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Transportability of confined field trial data for environmental risk assessment of genetically engineered plants: a conceptual framework

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      Abstract

      It is commonly held that confined field trials (CFTs) used to evaluate the potential adverse environmental impacts of a genetically engineered (GE) plant should be conducted in each country where cultivation is intended, even when relevant and potentially sufficient data are already available from studies conducted elsewhere. The acceptance of data generated in CFTs “out of country” can only be realized in practice if the agro-climatic zone where a CFT is conducted is demonstrably representative of the agro-climatic zones in those geographies to which the data will be transported. In an attempt to elaborate this idea, a multi-disciplinary Working Group of scientists collaborated to develop a conceptual framework and associated process that can be used by the regulated and regulatory communities to support transportability of CFT data for environmental risk assessment (ERA). As proposed here, application of the conceptual framework provides a scientifically defensible process for evaluating if existing CFT data from remote sites are relevant and/or sufficient for local ERAs. Additionally, it promotes a strategic approach to identifying CFT site locations so that field data will be transportable from one regulatory jurisdiction to another. Application of the framework and process should be particularly beneficial to public sector product developers and small enterprises that develop innovative GE events but cannot afford to replicate redundant CFTs, and to regulatory authorities seeking to improve the deployment of limited institutional resources.

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      Most cited references 56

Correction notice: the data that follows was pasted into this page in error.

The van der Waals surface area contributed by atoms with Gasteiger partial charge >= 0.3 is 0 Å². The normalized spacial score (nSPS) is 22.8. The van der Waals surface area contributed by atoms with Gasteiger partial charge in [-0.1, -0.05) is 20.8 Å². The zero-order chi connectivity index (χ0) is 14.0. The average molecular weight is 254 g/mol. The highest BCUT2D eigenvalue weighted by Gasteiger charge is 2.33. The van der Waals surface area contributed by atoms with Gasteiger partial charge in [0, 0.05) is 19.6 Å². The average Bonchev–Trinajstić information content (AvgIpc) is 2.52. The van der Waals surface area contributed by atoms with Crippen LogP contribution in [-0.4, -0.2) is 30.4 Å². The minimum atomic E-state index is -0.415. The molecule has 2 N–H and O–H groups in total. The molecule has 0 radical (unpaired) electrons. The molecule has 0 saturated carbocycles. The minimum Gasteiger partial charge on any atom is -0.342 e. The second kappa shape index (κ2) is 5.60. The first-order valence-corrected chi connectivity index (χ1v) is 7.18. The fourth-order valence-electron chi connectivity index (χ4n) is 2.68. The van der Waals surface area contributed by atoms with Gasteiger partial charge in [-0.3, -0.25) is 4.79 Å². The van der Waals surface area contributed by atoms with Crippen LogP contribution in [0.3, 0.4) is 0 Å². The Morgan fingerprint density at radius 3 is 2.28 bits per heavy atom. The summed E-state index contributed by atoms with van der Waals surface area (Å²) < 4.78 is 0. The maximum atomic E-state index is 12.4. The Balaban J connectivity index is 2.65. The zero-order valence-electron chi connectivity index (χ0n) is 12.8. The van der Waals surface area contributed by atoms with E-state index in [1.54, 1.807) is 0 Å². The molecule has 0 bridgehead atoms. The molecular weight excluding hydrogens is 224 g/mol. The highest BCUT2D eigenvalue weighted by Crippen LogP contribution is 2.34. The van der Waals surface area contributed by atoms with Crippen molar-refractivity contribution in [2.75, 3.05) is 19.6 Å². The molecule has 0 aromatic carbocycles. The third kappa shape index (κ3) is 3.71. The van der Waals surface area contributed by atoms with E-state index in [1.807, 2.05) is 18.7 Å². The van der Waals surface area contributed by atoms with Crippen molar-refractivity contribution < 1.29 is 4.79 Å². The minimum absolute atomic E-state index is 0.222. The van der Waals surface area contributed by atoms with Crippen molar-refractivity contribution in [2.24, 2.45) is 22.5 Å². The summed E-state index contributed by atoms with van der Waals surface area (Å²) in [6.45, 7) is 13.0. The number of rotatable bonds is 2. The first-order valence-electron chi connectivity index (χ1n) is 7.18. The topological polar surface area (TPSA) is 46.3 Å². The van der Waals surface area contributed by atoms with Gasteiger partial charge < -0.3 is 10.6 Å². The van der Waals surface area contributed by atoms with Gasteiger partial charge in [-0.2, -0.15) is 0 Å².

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      Closing yield gaps through nutrient and water management.

      In the coming decades, a crucial challenge for humanity will be meeting future food demands without undermining further the integrity of the Earth's environmental systems. Agricultural systems are already major forces of global environmental degradation, but population growth and increasing consumption of calorie- and meat-intensive diets are expected to roughly double human food demand by 2050 (ref. 3). Responding to these pressures, there is increasing focus on 'sustainable intensification' as a means to increase yields on underperforming landscapes while simultaneously decreasing the environmental impacts of agricultural systems. However, it is unclear what such efforts might entail for the future of global agricultural landscapes. Here we present a global-scale assessment of intensification prospects from closing 'yield gaps' (differences between observed yields and those attainable in a given region), the spatial patterns of agricultural management practices and yield limitation, and the management changes that may be necessary to achieve increased yields. We find that global yield variability is heavily controlled by fertilizer use, irrigation and climate. Large production increases (45% to 70% for most crops) are possible from closing yield gaps to 100% of attainable yields, and the changes to management practices that are needed to close yield gaps vary considerably by region and current intensity. Furthermore, we find that there are large opportunities to reduce the environmental impact of agriculture by eliminating nutrient overuse, while still allowing an approximately 30% increase in production of major cereals (maize, wheat and rice). Meeting the food security and sustainability challenges of the coming decades is possible, but will require considerable changes in nutrient and water management.
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        Mind the gap: how do climate and agricultural management explain the ‘yield gap’ of croplands around the world?